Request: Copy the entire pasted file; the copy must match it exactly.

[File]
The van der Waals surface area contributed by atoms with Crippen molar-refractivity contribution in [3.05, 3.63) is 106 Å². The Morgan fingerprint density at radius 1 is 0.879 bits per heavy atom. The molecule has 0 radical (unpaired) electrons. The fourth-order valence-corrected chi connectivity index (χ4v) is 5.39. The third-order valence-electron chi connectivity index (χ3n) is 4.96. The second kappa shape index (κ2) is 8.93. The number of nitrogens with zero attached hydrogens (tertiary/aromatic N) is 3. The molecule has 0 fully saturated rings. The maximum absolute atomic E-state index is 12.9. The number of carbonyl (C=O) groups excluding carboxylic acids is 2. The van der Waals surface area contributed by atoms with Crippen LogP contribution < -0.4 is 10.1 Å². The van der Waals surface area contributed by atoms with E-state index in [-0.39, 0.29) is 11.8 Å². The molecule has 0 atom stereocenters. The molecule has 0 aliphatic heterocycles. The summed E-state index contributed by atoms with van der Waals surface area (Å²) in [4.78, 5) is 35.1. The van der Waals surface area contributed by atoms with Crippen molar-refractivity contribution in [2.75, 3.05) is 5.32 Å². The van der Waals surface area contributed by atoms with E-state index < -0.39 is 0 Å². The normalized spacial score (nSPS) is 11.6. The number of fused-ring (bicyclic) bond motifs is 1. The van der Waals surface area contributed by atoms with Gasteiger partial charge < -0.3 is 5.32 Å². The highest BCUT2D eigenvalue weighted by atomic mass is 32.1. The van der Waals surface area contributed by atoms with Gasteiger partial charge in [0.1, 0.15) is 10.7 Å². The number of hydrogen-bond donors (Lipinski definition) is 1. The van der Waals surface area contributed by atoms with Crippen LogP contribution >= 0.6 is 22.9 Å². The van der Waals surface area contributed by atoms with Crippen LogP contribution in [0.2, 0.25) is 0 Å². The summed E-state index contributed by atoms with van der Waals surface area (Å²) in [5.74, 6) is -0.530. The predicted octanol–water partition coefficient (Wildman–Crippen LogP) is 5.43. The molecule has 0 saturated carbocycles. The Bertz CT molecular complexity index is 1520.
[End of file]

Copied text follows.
The van der Waals surface area contributed by atoms with Crippen molar-refractivity contribution in [3.05, 3.63) is 106 Å². The Morgan fingerprint density at radius 1 is 0.879 bits per heavy atom. The molecule has 0 radical (unpaired) electrons. The fourth-order valence-corrected chi connectivity index (χ4v) is 5.39. The third-order valence-electron chi connectivity index (χ3n) is 4.96. The second kappa shape index (κ2) is 8.93. The number of nitrogens with zero attached hydrogens (tertiary/aromatic N) is 3. The molecule has 0 fully saturated rings. The maximum absolute atomic E-state index is 12.9. The number of carbonyl (C=O) groups excluding carboxylic acids is 2. The van der Waals surface area contributed by atoms with Crippen LogP contribution < -0.4 is 10.1 Å². The van der Waals surface area contributed by atoms with E-state index in [-0.39, 0.29) is 11.8 Å². The molecule has 0 atom stereocenters. The molecule has 0 aliphatic heterocycles. The summed E-state index contributed by atoms with van der Waals surface area (Å²) in [4.78, 5) is 35.1. The van der Waals surface area contributed by atoms with Crippen molar-refractivity contribution in [2.75, 3.05) is 5.32 Å². The van der Waals surface area contributed by atoms with E-state index < -0.39 is 0 Å². The normalized spacial score (nSPS) is 11.6. The number of fused-ring (bicyclic) bond motifs is 1. The van der Waals surface area contributed by atoms with Gasteiger partial charge < -0.3 is 5.32 Å². The highest BCUT2D eigenvalue weighted by atomic mass is 32.1. The van der Waals surface area contributed by atoms with Gasteiger partial charge in [0.1, 0.15) is 10.7 Å². The number of hydrogen-bond donors (Lipinski definition) is 1. The van der Waals surface area contributed by atoms with Crippen LogP contribution >= 0.6 is 22.9 Å². The van der Waals surface area contributed by atoms with Crippen LogP contribution in [0.2, 0.25) is 0 Å². The summed E-state index contributed by atoms with van der Waals surface area (Å²) in [5.74, 6) is -0.530. The predicted octanol–water partition coefficient (Wildman–Crippen LogP) is 5.43. The molecule has 0 saturated carbocycles. The Bertz CT molecular complexity index is 1520.